August 12, 2012

State Advocacy Strategies: The New York Story

Included below are my introductory remarks delivered at the Annual Meeting of the American Association of Law Libraries on July 23, 2012 as part Program E-1 State Advocacy Strategies: Learning to Connect, Grow and Survive. The material below includes only my introductory remarks and a series of slides (see link below) not included as AALL handouts. See added explanation below.

David Badertscher

INTRODUCTORY REMARKS.
My role is to discuss briefly library advocacy and strategies with a primary focus on those trial court libraries included within the New York State Unified Court System which have been formally designated as Public Access Law Libraries. When first approached about making this presentation I contacted some colleagues still working in the System for their recommendations as to how I should best proceed. All agreed that in view of the complexity of the New York Court structure I should first provide some historical context to help clarify issues mentioned in the ensuing discussion. I do this by first presenting a quick overview using a historic timeline related primarily to court libraries before continuing with a discussion of advocacy issues and ending with some general observations all incorporated into a series of power point slides prepared specifically for this purpose.

Since these slides were not included in my electronic handouts sent to American Association of Law Libraries and are therefore not otherwise accessible as part of my formal presentation I am posting them here after consultation with AALL personnel at the Annual Meeting. For my complete presentation, including commentaries you will neet to contact the American Association of Law Libraries.at 312-939-4764 or aallhq@aall.org.

Links to Slides:

NY Slide Presentation as PDF

NY Slide Presentation as Powerpoint

March 26, 2011

The Jury Expert Has a New Look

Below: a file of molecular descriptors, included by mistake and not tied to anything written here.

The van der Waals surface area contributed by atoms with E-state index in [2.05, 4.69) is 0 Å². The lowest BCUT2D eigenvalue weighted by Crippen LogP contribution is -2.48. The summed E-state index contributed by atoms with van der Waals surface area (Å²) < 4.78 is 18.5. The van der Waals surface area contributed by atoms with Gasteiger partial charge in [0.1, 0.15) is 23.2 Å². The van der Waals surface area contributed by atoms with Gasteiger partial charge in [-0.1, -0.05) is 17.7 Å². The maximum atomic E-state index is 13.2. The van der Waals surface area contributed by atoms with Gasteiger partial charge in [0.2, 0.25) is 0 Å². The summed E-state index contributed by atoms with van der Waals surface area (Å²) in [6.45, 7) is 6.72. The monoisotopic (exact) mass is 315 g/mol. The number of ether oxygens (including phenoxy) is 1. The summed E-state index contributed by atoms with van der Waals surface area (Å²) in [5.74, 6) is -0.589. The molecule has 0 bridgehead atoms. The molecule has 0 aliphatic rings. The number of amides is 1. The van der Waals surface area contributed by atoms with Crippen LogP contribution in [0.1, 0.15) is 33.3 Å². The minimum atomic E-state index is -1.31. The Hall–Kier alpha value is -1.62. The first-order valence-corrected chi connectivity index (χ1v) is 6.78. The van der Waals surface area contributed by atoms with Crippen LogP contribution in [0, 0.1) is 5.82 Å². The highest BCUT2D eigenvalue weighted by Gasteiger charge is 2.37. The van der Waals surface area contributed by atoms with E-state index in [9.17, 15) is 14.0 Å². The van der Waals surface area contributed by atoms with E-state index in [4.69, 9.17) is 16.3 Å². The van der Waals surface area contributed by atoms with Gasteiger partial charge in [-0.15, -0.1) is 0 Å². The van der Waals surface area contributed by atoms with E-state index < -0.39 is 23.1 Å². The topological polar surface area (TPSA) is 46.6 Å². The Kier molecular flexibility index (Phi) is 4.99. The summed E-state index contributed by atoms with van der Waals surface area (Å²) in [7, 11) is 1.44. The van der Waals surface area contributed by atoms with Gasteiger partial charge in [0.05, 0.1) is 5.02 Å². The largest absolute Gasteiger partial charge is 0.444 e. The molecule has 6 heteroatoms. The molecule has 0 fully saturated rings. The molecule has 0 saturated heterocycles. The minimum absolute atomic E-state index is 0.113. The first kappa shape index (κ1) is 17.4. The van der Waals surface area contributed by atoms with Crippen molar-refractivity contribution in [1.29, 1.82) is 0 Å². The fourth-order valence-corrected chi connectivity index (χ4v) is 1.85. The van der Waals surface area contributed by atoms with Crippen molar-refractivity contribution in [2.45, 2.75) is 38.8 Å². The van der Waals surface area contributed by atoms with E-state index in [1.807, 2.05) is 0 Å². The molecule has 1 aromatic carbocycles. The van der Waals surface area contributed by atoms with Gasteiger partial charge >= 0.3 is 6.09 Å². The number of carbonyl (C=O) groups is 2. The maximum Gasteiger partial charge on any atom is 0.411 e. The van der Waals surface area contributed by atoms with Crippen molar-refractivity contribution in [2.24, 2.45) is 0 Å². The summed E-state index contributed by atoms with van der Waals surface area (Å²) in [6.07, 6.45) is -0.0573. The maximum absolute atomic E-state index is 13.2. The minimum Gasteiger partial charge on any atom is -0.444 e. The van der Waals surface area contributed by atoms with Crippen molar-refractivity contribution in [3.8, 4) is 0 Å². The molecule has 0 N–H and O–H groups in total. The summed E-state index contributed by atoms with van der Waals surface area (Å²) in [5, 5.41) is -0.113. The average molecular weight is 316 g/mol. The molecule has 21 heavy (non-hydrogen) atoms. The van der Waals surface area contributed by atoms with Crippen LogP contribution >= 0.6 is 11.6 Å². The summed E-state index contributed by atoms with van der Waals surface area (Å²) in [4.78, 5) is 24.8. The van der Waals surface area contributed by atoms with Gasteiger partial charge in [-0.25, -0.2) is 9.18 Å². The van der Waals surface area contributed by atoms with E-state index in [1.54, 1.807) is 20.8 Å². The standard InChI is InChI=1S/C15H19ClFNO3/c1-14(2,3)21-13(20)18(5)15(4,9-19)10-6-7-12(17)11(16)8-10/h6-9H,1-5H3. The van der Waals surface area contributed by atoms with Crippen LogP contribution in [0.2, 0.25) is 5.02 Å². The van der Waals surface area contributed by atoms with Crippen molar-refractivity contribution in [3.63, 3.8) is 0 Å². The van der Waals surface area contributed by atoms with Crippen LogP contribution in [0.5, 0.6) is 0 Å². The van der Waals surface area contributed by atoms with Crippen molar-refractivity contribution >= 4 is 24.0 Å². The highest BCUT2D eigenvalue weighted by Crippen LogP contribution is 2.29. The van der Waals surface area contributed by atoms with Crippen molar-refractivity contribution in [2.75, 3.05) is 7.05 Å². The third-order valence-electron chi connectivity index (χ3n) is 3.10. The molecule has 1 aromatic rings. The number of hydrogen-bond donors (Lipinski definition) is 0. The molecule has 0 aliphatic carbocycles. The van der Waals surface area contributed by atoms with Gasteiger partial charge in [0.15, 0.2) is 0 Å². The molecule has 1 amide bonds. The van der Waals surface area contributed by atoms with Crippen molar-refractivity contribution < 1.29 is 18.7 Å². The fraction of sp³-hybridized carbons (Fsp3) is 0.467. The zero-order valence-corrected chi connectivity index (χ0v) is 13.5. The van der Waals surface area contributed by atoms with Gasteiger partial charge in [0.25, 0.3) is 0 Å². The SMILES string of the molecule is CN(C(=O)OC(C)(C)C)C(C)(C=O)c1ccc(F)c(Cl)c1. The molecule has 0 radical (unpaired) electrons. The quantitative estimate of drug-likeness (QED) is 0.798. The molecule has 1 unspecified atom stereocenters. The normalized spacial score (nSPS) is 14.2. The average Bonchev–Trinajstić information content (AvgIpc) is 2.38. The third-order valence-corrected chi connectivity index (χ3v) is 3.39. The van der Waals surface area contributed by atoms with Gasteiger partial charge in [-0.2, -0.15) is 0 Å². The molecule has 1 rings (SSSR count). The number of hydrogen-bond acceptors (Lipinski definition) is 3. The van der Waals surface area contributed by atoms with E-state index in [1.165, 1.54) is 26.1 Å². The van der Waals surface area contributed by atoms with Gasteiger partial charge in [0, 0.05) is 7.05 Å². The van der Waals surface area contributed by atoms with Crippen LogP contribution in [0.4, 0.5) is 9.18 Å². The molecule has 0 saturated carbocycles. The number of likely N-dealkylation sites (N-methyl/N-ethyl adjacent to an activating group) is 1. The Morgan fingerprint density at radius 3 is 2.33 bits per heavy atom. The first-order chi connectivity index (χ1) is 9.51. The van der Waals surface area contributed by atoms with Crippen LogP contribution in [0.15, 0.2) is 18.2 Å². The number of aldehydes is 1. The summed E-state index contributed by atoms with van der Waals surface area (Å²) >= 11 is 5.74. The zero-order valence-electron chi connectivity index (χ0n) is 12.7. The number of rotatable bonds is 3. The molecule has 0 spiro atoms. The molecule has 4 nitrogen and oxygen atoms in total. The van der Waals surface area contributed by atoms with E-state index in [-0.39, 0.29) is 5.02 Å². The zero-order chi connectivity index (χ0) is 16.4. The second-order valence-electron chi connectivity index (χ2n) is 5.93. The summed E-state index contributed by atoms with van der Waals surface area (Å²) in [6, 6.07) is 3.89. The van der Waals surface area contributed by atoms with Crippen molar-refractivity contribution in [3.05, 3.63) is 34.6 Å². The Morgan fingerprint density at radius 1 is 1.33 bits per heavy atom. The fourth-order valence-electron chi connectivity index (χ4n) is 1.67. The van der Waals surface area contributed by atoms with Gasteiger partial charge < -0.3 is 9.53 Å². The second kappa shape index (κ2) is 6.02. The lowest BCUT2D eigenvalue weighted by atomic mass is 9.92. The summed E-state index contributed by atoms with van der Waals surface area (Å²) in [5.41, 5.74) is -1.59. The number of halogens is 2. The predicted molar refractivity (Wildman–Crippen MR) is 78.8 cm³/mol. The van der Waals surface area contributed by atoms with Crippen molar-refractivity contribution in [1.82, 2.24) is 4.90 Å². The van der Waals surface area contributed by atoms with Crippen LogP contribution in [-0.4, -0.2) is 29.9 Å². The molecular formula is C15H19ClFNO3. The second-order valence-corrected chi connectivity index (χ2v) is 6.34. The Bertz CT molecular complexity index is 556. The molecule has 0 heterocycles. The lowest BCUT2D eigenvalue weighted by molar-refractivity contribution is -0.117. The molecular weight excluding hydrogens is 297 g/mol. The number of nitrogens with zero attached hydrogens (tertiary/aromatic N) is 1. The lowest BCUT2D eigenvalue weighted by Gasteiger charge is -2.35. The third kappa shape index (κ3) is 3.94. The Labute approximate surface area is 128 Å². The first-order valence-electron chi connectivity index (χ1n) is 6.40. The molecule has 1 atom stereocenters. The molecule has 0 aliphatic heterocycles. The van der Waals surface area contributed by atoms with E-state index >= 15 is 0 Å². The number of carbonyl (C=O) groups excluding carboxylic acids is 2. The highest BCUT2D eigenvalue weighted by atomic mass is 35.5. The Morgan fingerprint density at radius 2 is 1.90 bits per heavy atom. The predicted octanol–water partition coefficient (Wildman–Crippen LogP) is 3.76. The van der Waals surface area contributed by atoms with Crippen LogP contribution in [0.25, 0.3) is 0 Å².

The people at The Jury Expert are excited about moving to a new platrorm, Wordpress, where they can incorporate a new look and possibly some new features as well. Below is their e-mail announcing the change and providing links so you can see for yourselves. Take a look:

The e-mail:

We are too excited to wait until our next issue to get this announcement out! The Jury Expert has moved to a WordPress platform and we are ready for our close-up. We invite you to visit and see how much easier it is to find what you're looking for on our new site. One of the benefits of our new platform is we can use categories (see the right-hand side of the webpage for the category drop-down menu) to help you find what you need.

Want witness preparation? Visit our witness preparation category and find everything we've published from basic how-to's, to the implications of the Cendant ruling, or to preparing tough witnesses like narcissists. http://www.thejuryexpert.com/category/witness-preparation/

Want voir dire? We have everything in our voir dire category from best practices for paper and pencil organization to cognitive organization strategies or to the new iPad apps. http://www.thejuryexpert.com/category/voire-dire-and-jury-selection/

Want technology? Visit our technology and visual evidence categories for everything from forensic animations to the iPad to RSS to persuasive ways you can use visuals to communicate your message. http://www.thejuryexpert.com/category/technology/ or http://www.thejuryexpert.com/category/visual-evidence/

Want the latest on bias, gender, race, the internet? You know where to go. We have categories on all those topics and more. http://www.thejuryexpert.com/category/bias/ or http://www.thejuryexpert.com/category/gender/ or http://www.thejuryexpert.com/category/internet-social-media/

Visit us now at http://www.thejuryexpert.com/. We are still sprucing things up and uploading images but we are 95% of the way done and wanted to share it with you now. We'll have to bring the comments over bit by bit so don't worry, they will definitely be back but they are not in place now.

Visit. Read. Admire the work of our designer and programmer. And marvel at the fact that with The Jury Expert, you can improve your day-to-day practice without increasing your overhead. It's the gift of litigation advocacy from the American Society of Trial Consultants to all of you.